Additionally, the BPDA board:

  • Adopted the PLAN: Downtown planning initiative which establishes a new framework for the growth, enhancement, and preservation of Downtown Boston as a 24-hour neighborhood, balancing livability, affordability, walkability, climate change preparedness, access to open space, and a dynamic mix of uses.
  • Approved the South Boston Seaport Strategic Transit Plan, worked on in partnership with the Boston Transportation Department (BTD), as well as staff from the MBTA and other state agencies. It includes 27 transit network and policy improvements which respond to the need for better local, crosstown, and regional access to the South Boston Waterfront.
  • Approved changes to Article 60 of the zoning code, the zoning article for the Greater Mattapan Neighborhood, to implement planning recommendations from PLAN: Mattapan.
  • Authorized a contract with a consultant to create an illustrated guide, known as a “pattern book,” that will serve as a guide for the most feasible options for property owners in Boston who may want to build ADUs on their property.
  • Authorized the release of a Request for Proposals (RFP) to retain a consultant who will support the city’s new “Greening while Growing” urban design study.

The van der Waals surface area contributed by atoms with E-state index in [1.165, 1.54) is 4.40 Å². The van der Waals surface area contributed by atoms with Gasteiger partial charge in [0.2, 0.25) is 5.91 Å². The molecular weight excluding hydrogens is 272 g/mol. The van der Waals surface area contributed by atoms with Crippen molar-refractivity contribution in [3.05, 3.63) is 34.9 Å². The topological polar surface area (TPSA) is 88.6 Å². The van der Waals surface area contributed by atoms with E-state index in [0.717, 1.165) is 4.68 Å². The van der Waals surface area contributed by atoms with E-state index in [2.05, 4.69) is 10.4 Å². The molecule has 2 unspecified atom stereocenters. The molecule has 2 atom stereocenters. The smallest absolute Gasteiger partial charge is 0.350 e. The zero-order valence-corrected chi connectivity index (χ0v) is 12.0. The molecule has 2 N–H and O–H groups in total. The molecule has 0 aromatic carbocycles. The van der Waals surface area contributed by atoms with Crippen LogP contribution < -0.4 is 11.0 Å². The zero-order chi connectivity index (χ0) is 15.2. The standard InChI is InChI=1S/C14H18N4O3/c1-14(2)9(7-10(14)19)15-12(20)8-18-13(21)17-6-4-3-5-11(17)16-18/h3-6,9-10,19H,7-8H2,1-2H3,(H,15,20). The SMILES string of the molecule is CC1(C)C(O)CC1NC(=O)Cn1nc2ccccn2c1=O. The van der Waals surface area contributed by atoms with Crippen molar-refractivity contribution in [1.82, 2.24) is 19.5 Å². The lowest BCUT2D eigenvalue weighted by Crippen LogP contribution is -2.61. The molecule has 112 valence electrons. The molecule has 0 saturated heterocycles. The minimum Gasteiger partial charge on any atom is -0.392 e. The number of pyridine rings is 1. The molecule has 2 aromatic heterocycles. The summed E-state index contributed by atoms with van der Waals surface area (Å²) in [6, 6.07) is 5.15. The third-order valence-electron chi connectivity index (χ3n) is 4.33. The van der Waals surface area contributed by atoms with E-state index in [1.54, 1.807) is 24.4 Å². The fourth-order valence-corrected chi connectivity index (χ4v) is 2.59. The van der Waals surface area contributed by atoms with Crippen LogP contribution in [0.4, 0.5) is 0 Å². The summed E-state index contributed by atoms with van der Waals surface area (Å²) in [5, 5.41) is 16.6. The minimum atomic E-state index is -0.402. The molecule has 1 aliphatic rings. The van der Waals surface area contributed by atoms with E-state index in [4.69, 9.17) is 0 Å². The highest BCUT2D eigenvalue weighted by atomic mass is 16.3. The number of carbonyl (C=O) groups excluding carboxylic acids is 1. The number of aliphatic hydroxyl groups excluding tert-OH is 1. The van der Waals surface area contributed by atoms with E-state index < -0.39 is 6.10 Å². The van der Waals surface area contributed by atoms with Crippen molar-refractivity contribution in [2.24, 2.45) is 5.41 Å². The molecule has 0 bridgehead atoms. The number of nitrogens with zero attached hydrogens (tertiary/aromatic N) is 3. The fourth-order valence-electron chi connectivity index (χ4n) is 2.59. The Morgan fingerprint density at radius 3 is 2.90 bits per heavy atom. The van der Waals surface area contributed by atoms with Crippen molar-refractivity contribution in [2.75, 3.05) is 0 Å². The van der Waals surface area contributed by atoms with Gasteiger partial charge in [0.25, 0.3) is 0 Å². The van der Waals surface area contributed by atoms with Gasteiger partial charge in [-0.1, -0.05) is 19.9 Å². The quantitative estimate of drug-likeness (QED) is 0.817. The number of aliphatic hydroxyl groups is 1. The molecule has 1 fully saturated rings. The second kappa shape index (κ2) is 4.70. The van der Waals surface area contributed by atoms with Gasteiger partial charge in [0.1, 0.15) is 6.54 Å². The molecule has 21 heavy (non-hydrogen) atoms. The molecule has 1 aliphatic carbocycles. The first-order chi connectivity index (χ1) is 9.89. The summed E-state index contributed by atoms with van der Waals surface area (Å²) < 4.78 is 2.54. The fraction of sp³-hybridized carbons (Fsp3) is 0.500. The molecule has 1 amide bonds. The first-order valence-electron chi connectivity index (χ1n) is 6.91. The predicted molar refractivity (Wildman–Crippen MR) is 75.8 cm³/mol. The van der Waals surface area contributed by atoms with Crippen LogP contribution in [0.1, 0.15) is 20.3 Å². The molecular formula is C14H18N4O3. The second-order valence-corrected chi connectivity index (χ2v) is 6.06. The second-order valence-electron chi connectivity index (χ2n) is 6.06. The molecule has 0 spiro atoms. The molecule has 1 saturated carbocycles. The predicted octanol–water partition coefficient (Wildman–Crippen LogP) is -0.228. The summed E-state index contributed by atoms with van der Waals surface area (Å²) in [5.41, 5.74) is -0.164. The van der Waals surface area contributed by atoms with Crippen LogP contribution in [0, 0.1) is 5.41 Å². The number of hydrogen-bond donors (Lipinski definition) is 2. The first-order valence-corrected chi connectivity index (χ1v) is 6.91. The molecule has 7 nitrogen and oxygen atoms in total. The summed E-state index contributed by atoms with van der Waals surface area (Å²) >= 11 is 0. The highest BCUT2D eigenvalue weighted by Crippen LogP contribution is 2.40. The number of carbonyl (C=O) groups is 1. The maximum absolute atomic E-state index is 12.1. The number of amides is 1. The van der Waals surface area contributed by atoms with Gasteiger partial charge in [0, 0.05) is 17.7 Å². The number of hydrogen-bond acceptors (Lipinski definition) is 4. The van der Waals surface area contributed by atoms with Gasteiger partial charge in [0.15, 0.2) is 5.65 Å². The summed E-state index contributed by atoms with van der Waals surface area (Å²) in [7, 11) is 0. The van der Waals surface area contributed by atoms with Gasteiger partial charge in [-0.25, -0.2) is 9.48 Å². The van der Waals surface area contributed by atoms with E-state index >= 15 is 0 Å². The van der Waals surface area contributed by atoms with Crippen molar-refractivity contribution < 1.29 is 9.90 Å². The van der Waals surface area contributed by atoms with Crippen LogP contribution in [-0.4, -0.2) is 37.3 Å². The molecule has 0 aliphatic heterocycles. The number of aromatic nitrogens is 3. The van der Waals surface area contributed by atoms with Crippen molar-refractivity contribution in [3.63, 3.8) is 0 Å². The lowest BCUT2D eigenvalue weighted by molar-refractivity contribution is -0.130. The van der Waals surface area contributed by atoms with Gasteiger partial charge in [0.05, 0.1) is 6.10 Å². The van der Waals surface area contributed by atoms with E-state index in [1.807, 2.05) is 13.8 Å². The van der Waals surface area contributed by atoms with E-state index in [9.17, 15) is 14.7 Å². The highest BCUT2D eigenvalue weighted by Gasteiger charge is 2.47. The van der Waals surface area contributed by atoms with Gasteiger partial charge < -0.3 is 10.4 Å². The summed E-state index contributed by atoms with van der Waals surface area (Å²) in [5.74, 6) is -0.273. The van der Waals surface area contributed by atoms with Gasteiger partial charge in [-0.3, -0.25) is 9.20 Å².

• Approved the final designation of the Maple Street Stewardship Team and the Boston Food Forest Coalition to redevelop the parcel at 44 Maple Street in Roxbury into a community garden.
  • Approved the Notice of Project change at 554-562 Columbia Road, which will now restore the existing mixed-use Fox Hall building, as well as introduce new senior housing units to the project. It will also eliminate the original proposed parking.
  • Approved the second Notice of Project change at 270 Dorchester Avenue to change from condominiums to rental units.
  • Approved the extension and renewal of the Boston Children’s Hospital Institutional Master Plan.
  • Approved the Notice of Project change for Parcel 25 to reduce the overall size of the project and the parking on site and change the use from office to residential.